She wants to be shouting, yet she's sounding just like Rasheena again, wheezing and breathless, and she has to stop talking.

Daniel is looking a bit dazed at this onslaught of information.

Once she can speak again, Zoe continues, “Really, this is true. I've learned things about you as we've lived through these same twenty-three minutes over and over. You told me about how you and your parents had the code word
armadillo
in case they ever had to send a stranger to pick you up.” She gives a bitter laugh. “I bet none of you anticipated anybody as strange as me.”


Are
you a stranger who's trying to pick me up?” Daniel asks.

“No!” she protests. “No. That's not …” But then she sees his sweet, sad smile, and she thinks that, paradoxically, his joking might well mean he's taking her seriously. Or maybe it just means he's taking her as seriously demented.

Speaking of which … she holds the folder out to him. “These are my mental health records,” she says. “The doctors thought I might be schizophrenic, or at least delusional, when I told the truth about my ability to play back time.”

His eyes do go a bit wide at that reference to schizophrenia, but he doesn't reach for the folder.

She finishes, “But then when I lied and said I was making it up, they thought
that
made more sense, was more normal.”

Daniel says, “You mentioned twenty-three minutes.”

“That's as far back as I can go,” Zoe says. “And only up to ten times. This is time number nine.”

“That doesn't leave a lot of room for error,” Daniel points out.

“It does not,” Zoe agrees. He's accepting her story, and she can no longer say whether this is even what she wants anymore. She is
beginning to consider a new plan: If they should fail again on this ninth playback—and she has no reason to believe they won't—then for the final trip through this twenty-three minutes, she will keep him out of the bank. She cannot risk a tenth failure in which he'll die. She'll find a way to engage him in conversation long enough to keep him out of Ricky Wallace's sights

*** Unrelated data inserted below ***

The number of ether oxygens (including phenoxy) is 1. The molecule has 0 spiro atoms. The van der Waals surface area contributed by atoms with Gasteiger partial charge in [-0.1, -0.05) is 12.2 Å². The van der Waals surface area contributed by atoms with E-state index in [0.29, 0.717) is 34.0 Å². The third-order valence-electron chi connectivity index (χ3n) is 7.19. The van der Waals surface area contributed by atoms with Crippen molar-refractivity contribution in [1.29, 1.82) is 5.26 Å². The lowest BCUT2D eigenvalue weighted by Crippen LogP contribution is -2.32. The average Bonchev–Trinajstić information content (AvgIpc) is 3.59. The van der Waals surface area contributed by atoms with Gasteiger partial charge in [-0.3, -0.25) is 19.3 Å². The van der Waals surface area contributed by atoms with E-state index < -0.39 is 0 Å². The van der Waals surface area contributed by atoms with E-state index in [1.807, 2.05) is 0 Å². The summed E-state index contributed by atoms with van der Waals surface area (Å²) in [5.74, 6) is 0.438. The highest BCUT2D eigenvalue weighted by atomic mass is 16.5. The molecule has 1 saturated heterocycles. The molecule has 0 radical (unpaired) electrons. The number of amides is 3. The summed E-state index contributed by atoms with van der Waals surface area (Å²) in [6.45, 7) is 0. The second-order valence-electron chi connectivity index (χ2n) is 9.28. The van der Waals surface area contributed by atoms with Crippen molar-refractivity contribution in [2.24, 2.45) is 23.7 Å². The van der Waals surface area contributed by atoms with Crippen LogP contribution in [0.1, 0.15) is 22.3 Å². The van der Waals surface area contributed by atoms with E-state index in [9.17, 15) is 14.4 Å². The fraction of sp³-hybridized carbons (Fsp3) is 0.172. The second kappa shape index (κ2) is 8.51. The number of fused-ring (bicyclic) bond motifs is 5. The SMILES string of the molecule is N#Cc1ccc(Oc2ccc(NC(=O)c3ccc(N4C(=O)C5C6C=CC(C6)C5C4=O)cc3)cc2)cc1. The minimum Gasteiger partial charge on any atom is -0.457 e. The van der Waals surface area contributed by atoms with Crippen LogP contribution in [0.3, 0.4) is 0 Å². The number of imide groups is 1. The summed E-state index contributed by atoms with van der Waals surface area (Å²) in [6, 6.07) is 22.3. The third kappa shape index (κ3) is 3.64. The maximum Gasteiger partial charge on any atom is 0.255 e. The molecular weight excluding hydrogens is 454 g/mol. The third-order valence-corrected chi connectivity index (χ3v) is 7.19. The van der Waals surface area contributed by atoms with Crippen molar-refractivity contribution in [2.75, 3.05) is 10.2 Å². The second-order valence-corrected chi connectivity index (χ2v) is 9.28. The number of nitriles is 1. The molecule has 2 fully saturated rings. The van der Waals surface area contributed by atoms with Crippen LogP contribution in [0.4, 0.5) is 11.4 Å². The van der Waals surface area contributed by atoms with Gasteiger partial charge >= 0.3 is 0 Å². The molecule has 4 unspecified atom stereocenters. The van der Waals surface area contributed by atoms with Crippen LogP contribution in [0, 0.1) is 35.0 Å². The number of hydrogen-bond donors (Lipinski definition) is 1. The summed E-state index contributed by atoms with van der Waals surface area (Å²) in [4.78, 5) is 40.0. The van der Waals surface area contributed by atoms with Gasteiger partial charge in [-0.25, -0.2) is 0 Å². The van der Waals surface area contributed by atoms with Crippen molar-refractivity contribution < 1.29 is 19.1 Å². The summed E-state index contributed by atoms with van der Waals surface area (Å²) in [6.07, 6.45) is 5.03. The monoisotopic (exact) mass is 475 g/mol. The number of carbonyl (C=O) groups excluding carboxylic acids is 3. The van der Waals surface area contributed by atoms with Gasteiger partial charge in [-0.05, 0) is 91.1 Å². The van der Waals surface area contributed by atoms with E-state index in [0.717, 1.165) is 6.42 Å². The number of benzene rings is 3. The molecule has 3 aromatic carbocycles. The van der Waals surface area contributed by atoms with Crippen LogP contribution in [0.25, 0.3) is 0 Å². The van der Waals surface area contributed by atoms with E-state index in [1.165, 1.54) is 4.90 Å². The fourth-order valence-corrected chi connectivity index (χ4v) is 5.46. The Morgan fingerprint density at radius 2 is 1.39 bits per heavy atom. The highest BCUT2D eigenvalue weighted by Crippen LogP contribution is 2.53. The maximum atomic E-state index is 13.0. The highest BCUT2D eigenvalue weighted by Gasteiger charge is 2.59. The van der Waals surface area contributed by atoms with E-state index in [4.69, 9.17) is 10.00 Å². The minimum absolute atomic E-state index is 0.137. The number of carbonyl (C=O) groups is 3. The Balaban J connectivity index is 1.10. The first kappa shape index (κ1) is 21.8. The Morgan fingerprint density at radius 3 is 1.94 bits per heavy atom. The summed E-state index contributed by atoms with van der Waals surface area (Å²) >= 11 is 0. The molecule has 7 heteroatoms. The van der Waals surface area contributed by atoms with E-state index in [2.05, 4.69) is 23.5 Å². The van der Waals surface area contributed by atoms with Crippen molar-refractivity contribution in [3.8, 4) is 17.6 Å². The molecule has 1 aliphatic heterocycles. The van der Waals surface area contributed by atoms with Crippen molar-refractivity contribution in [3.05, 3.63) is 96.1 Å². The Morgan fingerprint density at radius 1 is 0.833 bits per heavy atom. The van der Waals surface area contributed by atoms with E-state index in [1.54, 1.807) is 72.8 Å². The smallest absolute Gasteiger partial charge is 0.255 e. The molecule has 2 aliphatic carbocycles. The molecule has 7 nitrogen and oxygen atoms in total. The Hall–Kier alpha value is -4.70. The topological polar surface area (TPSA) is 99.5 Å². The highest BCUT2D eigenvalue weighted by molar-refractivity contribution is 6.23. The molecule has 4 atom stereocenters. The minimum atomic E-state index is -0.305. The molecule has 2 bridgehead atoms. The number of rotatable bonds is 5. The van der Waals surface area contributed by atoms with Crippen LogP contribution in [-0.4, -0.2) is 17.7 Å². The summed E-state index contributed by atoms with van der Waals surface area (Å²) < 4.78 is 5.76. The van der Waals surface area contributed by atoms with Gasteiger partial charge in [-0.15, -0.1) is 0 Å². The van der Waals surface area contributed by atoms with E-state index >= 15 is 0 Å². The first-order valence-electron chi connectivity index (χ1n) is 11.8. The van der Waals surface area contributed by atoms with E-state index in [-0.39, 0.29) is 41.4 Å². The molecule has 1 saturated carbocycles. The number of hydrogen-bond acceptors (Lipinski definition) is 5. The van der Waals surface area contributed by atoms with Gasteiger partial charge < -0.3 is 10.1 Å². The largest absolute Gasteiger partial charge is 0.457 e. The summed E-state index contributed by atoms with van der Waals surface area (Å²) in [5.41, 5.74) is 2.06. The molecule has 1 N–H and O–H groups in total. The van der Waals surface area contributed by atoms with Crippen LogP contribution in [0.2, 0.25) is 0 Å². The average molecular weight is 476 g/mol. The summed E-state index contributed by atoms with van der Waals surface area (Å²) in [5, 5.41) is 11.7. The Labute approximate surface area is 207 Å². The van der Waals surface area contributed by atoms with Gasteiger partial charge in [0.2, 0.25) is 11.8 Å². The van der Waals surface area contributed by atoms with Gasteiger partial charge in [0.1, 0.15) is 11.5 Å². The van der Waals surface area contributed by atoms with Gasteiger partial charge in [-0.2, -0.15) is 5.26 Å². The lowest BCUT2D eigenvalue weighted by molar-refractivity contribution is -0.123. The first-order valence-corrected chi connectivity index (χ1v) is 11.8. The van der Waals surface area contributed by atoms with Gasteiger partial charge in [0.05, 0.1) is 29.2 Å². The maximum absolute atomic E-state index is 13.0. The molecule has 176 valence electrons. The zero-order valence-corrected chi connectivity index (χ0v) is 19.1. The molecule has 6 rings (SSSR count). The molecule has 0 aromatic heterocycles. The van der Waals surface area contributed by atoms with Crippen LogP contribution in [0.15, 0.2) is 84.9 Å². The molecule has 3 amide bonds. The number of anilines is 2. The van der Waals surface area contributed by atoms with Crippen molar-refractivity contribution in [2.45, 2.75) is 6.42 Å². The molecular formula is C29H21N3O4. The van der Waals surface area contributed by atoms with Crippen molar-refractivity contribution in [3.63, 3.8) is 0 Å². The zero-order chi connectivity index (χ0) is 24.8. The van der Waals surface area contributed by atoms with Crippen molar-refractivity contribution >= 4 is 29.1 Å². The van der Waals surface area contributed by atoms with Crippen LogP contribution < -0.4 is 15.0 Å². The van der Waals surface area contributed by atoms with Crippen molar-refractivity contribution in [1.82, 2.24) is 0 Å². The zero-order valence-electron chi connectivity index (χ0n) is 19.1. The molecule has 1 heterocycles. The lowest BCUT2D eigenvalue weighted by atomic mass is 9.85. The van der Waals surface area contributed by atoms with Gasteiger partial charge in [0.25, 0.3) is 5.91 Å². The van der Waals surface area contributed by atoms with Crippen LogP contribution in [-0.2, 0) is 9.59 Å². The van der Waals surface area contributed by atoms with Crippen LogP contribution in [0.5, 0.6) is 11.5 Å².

without
telling anything about what she knows. Maybe she can sidetrack Daniel with some story—perhaps she can say she wants to hire him to find her father. Even though, in truth, she knows how to reach Dad as surely as Dad knows how to reach her. It's just that neither of them has bothered to. Not since Mom took that one shot at him. Zoe has suddenly become an expert in shots fired, and has no sympathy for someone who deserts his family after only one—even if you throw in that his daughter has been officially certified as wacko. But she can use looking for her father as an excuse for approaching Daniel. Then, when the shooting starts in the bank, Daniel will consider it coincidence rather than design that kept him out of there. This way he won't feel guilty about the others dying so he could live, which she knows would weigh on his soul.